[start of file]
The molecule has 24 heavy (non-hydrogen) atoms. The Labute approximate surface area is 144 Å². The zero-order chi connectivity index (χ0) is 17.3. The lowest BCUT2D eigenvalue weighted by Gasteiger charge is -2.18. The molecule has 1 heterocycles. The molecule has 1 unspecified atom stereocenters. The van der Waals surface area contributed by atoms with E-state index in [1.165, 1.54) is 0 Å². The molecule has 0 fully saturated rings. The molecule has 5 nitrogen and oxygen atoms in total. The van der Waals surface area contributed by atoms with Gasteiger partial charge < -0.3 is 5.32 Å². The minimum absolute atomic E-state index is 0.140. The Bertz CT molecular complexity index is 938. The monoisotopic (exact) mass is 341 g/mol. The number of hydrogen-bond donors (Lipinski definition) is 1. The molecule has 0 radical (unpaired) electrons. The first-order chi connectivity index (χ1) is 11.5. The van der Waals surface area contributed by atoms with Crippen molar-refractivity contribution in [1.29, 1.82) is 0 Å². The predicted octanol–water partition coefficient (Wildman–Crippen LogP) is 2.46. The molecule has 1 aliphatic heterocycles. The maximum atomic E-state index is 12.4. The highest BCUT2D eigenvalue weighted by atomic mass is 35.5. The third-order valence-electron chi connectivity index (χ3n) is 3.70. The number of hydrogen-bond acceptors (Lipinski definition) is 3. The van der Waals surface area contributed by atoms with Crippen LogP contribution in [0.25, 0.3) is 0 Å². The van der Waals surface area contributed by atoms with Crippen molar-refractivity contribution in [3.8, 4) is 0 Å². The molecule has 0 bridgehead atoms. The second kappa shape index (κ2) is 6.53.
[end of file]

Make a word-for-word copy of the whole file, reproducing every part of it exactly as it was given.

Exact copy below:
The molecule has 24 heavy (non-hydrogen) atoms. The Labute approximate surface area is 144 Å². The zero-order chi connectivity index (χ0) is 17.3. The lowest BCUT2D eigenvalue weighted by Gasteiger charge is -2.18. The molecule has 1 heterocycles. The molecule has 1 unspecified atom stereocenters. The van der Waals surface area contributed by atoms with E-state index in [1.165, 1.54) is 0 Å². The molecule has 0 fully saturated rings. The molecule has 5 nitrogen and oxygen atoms in total. The van der Waals surface area contributed by atoms with Gasteiger partial charge < -0.3 is 5.32 Å². The minimum absolute atomic E-state index is 0.140. The Bertz CT molecular complexity index is 938. The monoisotopic (exact) mass is 341 g/mol. The number of hydrogen-bond donors (Lipinski definition) is 1. The molecule has 0 radical (unpaired) electrons. The first-order chi connectivity index (χ1) is 11.5. The van der Waals surface area contributed by atoms with Crippen molar-refractivity contribution in [1.29, 1.82) is 0 Å². The predicted octanol–water partition coefficient (Wildman–Crippen LogP) is 2.46. The molecule has 1 aliphatic heterocycles. The maximum atomic E-state index is 12.4. The highest BCUT2D eigenvalue weighted by atomic mass is 35.5. The third-order valence-electron chi connectivity index (χ3n) is 3.70. The number of hydrogen-bond acceptors (Lipinski definition) is 3. The van der Waals surface area contributed by atoms with Crippen LogP contribution in [0.25, 0.3) is 0 Å². The van der Waals surface area contributed by atoms with Crippen molar-refractivity contribution in [3.8, 4) is 0 Å². The molecule has 0 bridgehead atoms. The second kappa shape index (κ2) is 6.53.